I've just returned from my first ever vacation in Africa—in Kenya. It was the first time I've ever visited the continent and not been working. (After seven years, it was about time!) The trip got me thinking about something that I hear from friends and colleagues all the time—that they prefer not to vacation anywhere in close proximity to poverty. If you're going to go to relax, it doesn't feel right to do it a few minutes drive from the world's largest slum, Kibera, for example. I get it: the contradictions can feel startling and guilt-inducing, even perhaps so much that your relaxation becomes less so.
But I think there is a strong case for vacationing in places that are “troubled”. Tourism is one of the lowest-cost industries to develop, one of the fastest ways for countries to transcend image problems and build a reputation for business, and among the best ways to employ large numbers of people in productive services.
A few years back, I learned a bit about this during my visit to Colombia, a country that most people more closely associate with the drug war than with its immaculate beaches and rainforest. The country's "branding" office told me an incredible story: not long ago, one of the country's major national parks was overrun by guerrilla fighters. Since it had been liberated, many of those former fighters (some of whom had been forcefully recruited) had given up their guns—and were suddenly unemployed. Victims of the guerrilla war were also looking for jobs.
Eager to get these men off the streets and into something more productive than fighting, the park hired them as tour guides. These weren't the hardened big-fish guerrillas mind you; these were rank-and-file guys who probably had few other options than joining the war on one side or another. Now employed in the national park, the area had seen a social transformation—and had become a major attraction for Colombian tourists. Now, more and more foreigners are showing up too.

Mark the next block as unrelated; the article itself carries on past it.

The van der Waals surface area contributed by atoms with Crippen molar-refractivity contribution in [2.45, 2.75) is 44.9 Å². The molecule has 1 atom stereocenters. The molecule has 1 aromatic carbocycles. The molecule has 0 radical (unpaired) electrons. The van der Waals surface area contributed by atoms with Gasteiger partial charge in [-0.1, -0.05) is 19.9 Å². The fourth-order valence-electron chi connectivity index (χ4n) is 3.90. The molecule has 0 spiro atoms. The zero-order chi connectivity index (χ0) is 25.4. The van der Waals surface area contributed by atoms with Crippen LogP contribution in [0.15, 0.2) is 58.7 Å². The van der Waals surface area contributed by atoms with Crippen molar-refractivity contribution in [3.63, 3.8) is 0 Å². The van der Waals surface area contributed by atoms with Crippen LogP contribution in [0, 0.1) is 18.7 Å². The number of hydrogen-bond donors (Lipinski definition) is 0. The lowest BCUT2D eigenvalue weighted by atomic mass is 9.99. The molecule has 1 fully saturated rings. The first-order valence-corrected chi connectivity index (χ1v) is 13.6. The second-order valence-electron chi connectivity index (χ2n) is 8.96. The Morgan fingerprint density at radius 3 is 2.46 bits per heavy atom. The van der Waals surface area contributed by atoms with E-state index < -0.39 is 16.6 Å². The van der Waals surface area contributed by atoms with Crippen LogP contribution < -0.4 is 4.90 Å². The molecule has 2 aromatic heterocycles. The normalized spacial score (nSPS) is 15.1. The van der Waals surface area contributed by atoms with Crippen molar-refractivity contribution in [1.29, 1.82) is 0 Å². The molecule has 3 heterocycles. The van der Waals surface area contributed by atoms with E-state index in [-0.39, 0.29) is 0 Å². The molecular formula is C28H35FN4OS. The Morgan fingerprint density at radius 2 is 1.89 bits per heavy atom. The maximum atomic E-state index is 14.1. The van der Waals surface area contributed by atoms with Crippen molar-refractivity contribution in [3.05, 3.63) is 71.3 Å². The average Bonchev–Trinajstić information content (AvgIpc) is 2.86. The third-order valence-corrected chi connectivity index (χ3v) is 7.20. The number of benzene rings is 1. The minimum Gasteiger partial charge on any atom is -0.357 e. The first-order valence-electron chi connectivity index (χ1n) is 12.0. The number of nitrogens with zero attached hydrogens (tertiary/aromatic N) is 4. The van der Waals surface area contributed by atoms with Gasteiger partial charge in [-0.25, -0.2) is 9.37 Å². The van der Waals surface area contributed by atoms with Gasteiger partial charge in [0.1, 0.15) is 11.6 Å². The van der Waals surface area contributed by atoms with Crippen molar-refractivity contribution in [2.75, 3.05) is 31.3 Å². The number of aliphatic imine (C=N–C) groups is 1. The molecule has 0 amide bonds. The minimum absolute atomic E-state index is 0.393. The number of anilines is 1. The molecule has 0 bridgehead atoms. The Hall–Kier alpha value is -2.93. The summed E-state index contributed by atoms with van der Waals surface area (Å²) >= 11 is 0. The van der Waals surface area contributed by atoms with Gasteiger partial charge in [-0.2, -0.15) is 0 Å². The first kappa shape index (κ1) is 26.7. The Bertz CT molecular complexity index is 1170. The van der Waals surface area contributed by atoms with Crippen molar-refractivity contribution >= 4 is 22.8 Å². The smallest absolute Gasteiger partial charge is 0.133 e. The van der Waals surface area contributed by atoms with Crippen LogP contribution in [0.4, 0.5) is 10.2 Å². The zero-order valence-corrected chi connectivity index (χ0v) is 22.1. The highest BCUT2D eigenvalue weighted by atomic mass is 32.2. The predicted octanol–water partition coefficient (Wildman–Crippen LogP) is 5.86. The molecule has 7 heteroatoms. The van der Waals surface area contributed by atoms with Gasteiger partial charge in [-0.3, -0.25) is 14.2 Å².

The appeal of tourism is pretty simple: there's a lot of relatively low-skilled jobs because it's a labor intensive industry. But there is also a lot of room for building "added value"—things like luxury services or specialty sports. Attracting international tourists is particularly useful, since it can encourage language-skills development (English!) and also bring in more revenue, not to mention some foreign currency. (Yes, that's me endorsing a bit of price discrimination!) In 2011, tourism was one of Kenya’s most important industries, along with agricultural exports. Nearly 1.3 million visitors brought in about $1.2 billion—a solid 3 to 4 percent of GDP.
If you're a tourist like me, the added appeal of these places is also that they aren't overrun by tourists, so it's actually easier to get an "authentic" experience. And if you’re going to spend money on a nice hotel, there will still be poor people in the world—even if you don't see them. Why not support an industry that can help provide jobs in a place they’re most needed?
Photo Credit: genvessel